Wednesday, September 21, 2011


(Reuters Alernet) - By Anastasia Moloney

BOGOTA - With food prices set to remain high over the next five years, the impact of the global food crisis on the world’s poor is an increasingly hotly debated issue. But estimates about the number of hungry people in the world are not accurate, experts say.

Derek Headey, research fellow at the Washington-based International Food Policy Research Institute (IFPRI), spoke to AlertNet’s Latin American correspondent, about the need for better ways to measure and monitor food insecurity - how much food people can afford, how much food is available, and what and how much people are eating.

Q: What are the problems in the way food insecurity is measured today?

A: It’s extremely hard to get reliable and real-time data. Food insecurity is poorly measured in most developing countries and it’s very hard to observe calorie availability and how much people are eating. There’s little coordination between national surveys and those carried out by U.N. bodies.

During the food crisis in 2008, the United Nations Food and Agriculture Organization (FAO), borrowed data from the United States Department of Agriculture (USDA), based on simulations and estimates based on very weak evidence.

Calorie intake is not a great measure of food insecurity. And yet all the talk is still around calories. The calorie fundamentalists I call them. We need more regular welfare surveys that go beyond calorie and income indicators to look at diets as a whole.

Poor people can react to crises in ways that are not always obvious beforehand.

During the 1998 Indonesian financial crisis, there was a very steep rise in rice prices. You’d expect people then to consume less rice but they didn’t. Rice was still the cheapest source of calories available. People instead cut back on dairy products, eggs and meat. So although calorie intake stayed roughly the same, anemia prevalence among Indonesian children rose. The prevalence of anemia can often better measure diet than calorie intake.

Q: What needs to be done to better measure food insecurity?

A: What you really want to do is measure dietary quality and dietary diversity more. It’s important to measure nutrition outcomes at the individual level, such as stunting in infants and anemia rates. We need indicators that capture both nutrition and calorie intake.

We need to scale up nutrition surveys, using the Gallup world poll, and include basic questions on food consumption. For example, asking households how many eggs they have eaten in the last two weeks.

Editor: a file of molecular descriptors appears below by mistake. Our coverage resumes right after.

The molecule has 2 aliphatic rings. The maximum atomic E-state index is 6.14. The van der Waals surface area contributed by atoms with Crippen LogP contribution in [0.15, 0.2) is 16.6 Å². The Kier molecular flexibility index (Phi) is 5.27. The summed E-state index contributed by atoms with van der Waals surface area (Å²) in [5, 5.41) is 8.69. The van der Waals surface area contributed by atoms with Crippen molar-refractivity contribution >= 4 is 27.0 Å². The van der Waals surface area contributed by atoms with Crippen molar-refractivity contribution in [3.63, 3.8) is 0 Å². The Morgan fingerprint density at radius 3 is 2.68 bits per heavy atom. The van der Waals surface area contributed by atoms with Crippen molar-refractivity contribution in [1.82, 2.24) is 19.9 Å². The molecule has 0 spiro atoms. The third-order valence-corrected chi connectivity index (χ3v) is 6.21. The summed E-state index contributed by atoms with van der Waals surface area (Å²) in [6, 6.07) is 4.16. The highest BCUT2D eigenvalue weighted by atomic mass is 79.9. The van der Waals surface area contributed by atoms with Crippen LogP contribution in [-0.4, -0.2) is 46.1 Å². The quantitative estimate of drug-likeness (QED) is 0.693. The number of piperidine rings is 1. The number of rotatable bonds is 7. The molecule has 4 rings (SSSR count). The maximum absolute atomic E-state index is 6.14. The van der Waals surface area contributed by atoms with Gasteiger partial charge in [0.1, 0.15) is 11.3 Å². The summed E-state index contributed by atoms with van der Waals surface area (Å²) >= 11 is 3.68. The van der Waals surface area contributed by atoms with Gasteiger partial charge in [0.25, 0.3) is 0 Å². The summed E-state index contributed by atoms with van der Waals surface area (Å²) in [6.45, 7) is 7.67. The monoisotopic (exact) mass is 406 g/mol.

Many people in poor countries get the vast majority of their calories from eating cereals. They eat very little diary products and vegetables. Many people are satisfying their calorie intake but their diets aren’t nutrient sufficient. In India, 50 percent of people have some kind of iron deficiency.

Q: Is there a global food crisis?

A: It’s anyone’s guess as to how severe the problem is. It’s a very complicated question.

High food prices and increased volatility is quite likely for the next four to five years. Food stocks are low and the world’s food system is vulnerable to any kind of shocks, as for example the panic caused by the drought in Russia showed.

In most countries, rising food prices are bad for the poor and no-one thinks food price volatility is good. But the real impact is less known.

In the Philippines, research has shown that agricultural wages have gone up, counter- balancing any rising food prices.

In South and East Asia, for the most part these countries have experienced economic growth, including income growth that has seemed to counter-balance any rising food prices.

Q: What do governments need to do to improve food security?

A: Governments need to put nutrition much higher on the policy agenda.

Scientific evidence shows nutrition is very important in terms of economic development. It impacts on school attendance and cognitive ability. In many developing countries, it’s still a hidden problem. Anemia, for example, is not observable.

There needs to be more investment in nutrition. For example community-based nutrition programmes in Honduras, Senegal and Thailand, have been able to pick up kids that have fallen behind and are not getting enough nutrients.

India is a really tragic case. It’s got half the world’s malnourished children while economic growth is around nine percent. Yet the last nutrition survey the government carried out was in 2005.

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